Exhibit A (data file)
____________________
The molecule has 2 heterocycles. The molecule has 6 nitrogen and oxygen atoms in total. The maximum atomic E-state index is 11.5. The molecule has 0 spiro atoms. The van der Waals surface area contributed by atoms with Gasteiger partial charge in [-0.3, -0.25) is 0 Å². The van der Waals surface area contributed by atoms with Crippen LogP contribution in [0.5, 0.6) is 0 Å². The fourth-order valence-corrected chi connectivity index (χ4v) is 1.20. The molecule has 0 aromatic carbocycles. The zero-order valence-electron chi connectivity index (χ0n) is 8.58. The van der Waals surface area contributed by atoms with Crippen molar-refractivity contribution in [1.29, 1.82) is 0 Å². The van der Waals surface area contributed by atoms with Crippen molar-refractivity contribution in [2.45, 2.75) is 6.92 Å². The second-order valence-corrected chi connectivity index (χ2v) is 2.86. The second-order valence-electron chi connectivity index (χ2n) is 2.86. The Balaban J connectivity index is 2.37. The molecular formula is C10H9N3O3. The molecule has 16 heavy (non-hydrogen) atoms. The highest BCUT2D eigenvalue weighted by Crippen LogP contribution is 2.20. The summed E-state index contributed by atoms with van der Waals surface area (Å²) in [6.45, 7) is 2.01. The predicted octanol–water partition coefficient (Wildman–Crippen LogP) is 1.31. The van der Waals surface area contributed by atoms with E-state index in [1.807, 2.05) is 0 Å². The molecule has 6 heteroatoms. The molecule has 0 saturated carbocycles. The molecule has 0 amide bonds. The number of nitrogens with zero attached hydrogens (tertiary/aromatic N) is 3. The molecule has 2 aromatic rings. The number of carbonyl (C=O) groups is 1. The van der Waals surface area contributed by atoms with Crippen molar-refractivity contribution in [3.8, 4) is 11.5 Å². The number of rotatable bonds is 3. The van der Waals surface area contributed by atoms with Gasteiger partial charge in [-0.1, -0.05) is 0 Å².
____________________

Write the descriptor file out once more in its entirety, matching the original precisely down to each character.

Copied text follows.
The molecule has 2 heterocycles. The molecule has 6 nitrogen and oxygen atoms in total. The maximum atomic E-state index is 11.5. The molecule has 0 spiro atoms. The van der Waals surface area contributed by atoms with Gasteiger partial charge in [-0.3, -0.25) is 0 Å². The van der Waals surface area contributed by atoms with Crippen LogP contribution in [0.5, 0.6) is 0 Å². The fourth-order valence-corrected chi connectivity index (χ4v) is 1.20. The molecule has 0 aromatic carbocycles. The zero-order valence-electron chi connectivity index (χ0n) is 8.58. The van der Waals surface area contributed by atoms with Crippen molar-refractivity contribution in [1.29, 1.82) is 0 Å². The van der Waals surface area contributed by atoms with Crippen molar-refractivity contribution in [2.45, 2.75) is 6.92 Å². The second-order valence-corrected chi connectivity index (χ2v) is 2.86. The second-order valence-electron chi connectivity index (χ2n) is 2.86. The Balaban J connectivity index is 2.37. The molecular formula is C10H9N3O3. The molecule has 16 heavy (non-hydrogen) atoms. The highest BCUT2D eigenvalue weighted by Crippen LogP contribution is 2.20. The summed E-state index contributed by atoms with van der Waals surface area (Å²) in [6.45, 7) is 2.01. The predicted octanol–water partition coefficient (Wildman–Crippen LogP) is 1.31. The van der Waals surface area contributed by atoms with E-state index in [1.807, 2.05) is 0 Å². The molecule has 6 heteroatoms. The molecule has 0 saturated carbocycles. The molecule has 0 amide bonds. The number of nitrogens with zero attached hydrogens (tertiary/aromatic N) is 3. The molecule has 2 aromatic rings. The number of carbonyl (C=O) groups is 1. The van der Waals surface area contributed by atoms with Crippen molar-refractivity contribution in [3.8, 4) is 11.5 Å². The number of rotatable bonds is 3. The van der Waals surface area contributed by atoms with Gasteiger partial charge in [-0.1, -0.05) is 0 Å².